Uterine fibroids are commonly seen in women with reproductive disorders such as infertility, spontaneous abortion (SAB), and obstetric complications. Although it is certain that these tumors can occasionally cause such pathophysiology, it is critical to understand the rate of such occurrences, the degree of causality of the fibroids, and our ability to ameliorate the problems via surgical treatment. Evaluation of the available data is hampered by poor quality studies, heterogeneity of the disease, and confounding factors affecting outcomes. Nevertheless, the best available evidence suggests the following: (1) Submucous myomas decrease fertility and increase SAB rates; myomectomy is likely to be of value; (2) intramural myomas may decrease fertility, but the issue is less clear; they do seem to increase rates of miscarriage; there is no solid evidence that myomectomy restores the patient to normal; (3) subserosal myomas do not impair fertility but may enhance the rate of SAB; and (4) fibroids increase the risk of several obstetric complications, including cesarean delivery, malpresentation, postpartum hemorrhage, retained placenta, intrauterine growth retardation, preterm labor, placenta previa, and abruption. Higher quality studies are desperately needed to add confidence to these tenuous conclusions.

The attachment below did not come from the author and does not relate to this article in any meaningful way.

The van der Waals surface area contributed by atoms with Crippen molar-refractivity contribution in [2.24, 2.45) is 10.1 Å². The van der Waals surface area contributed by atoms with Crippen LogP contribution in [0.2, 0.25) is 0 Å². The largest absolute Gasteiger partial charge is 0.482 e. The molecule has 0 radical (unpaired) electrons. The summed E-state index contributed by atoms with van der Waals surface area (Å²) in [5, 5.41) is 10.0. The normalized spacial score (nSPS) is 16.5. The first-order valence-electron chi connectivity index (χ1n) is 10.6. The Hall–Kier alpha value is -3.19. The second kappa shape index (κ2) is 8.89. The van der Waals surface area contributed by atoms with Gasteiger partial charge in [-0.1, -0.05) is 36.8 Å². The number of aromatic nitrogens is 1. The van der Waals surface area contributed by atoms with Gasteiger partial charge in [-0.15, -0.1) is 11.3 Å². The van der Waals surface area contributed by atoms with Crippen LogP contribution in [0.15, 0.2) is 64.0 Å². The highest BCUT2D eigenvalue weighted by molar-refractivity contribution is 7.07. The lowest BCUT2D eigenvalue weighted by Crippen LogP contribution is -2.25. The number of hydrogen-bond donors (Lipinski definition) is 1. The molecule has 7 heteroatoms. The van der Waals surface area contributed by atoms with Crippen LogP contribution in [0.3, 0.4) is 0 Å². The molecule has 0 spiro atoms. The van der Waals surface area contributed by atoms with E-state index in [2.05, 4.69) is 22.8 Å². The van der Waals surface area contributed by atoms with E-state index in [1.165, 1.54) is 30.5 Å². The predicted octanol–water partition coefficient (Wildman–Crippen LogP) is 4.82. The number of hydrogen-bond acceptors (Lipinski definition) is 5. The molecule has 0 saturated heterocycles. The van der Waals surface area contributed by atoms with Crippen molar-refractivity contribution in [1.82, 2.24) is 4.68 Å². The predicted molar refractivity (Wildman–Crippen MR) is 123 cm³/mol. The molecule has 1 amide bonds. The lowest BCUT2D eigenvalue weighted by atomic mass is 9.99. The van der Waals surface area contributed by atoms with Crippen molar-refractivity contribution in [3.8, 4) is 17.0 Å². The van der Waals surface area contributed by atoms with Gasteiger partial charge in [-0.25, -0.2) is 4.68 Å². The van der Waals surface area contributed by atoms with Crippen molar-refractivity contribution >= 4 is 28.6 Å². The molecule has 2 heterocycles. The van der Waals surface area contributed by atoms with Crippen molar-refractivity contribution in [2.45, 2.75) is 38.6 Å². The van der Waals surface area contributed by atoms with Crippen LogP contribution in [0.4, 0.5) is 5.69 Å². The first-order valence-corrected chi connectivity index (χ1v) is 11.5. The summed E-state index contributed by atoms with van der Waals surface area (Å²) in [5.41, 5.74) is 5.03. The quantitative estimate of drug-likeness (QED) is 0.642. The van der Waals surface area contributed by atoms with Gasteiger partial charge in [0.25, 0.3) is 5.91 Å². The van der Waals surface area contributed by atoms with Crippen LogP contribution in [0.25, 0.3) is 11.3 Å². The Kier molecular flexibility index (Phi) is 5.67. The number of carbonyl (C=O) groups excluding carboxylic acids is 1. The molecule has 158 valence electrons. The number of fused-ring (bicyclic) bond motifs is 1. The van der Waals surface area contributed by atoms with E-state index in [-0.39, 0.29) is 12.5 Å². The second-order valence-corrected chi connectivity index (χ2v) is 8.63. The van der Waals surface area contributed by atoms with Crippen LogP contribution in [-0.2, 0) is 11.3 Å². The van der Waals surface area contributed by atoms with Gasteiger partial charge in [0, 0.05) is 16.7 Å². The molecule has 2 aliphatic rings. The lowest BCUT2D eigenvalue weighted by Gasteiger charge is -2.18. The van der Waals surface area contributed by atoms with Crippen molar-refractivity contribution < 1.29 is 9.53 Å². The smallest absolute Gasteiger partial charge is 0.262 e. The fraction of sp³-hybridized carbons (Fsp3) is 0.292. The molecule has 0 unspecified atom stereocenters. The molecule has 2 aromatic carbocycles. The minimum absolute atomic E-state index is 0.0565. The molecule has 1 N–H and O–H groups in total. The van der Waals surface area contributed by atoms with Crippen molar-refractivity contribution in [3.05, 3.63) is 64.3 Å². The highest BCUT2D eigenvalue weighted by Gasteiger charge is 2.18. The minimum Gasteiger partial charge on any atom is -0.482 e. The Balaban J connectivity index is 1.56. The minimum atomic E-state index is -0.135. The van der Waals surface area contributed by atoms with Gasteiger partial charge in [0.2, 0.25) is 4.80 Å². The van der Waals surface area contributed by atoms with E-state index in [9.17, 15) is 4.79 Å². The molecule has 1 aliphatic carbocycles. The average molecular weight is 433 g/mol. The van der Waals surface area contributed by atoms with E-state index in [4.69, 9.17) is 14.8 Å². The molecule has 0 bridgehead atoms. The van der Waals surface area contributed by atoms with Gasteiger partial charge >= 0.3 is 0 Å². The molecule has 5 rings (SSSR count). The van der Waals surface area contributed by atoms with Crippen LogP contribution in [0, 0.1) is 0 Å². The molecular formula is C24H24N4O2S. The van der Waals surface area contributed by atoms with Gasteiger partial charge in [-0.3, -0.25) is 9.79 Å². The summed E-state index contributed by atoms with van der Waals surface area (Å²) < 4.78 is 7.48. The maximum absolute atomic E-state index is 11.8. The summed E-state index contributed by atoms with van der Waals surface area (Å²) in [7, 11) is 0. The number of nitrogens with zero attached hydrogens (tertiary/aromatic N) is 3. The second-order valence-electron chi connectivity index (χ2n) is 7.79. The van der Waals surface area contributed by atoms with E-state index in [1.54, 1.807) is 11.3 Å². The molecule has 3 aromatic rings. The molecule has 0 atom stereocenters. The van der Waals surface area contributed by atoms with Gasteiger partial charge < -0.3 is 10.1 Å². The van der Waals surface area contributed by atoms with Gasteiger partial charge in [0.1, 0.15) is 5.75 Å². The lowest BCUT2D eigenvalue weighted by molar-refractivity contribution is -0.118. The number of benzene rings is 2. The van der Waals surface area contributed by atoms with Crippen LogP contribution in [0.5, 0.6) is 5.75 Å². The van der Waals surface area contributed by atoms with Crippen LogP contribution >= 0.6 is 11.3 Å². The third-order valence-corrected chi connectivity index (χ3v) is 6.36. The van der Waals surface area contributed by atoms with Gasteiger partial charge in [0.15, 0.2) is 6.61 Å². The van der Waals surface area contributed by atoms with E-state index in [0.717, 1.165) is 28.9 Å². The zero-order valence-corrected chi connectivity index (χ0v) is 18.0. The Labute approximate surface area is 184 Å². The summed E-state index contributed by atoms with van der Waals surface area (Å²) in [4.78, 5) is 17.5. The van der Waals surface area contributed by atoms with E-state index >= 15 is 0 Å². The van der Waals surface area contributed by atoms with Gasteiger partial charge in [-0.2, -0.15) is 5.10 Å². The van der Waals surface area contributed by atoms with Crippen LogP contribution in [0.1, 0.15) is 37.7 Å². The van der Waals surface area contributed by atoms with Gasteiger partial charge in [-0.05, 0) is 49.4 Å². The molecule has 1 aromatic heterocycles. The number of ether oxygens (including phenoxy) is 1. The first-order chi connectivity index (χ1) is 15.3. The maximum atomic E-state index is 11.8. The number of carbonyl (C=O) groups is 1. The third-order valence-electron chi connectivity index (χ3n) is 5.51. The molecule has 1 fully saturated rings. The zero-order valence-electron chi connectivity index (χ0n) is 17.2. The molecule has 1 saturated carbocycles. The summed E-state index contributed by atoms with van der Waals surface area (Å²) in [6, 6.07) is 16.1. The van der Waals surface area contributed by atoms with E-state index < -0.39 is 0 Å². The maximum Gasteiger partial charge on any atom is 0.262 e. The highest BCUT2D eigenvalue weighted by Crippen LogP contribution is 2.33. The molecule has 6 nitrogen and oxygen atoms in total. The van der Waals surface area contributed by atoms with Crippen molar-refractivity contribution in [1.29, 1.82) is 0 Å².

Thieme Medical Publishers.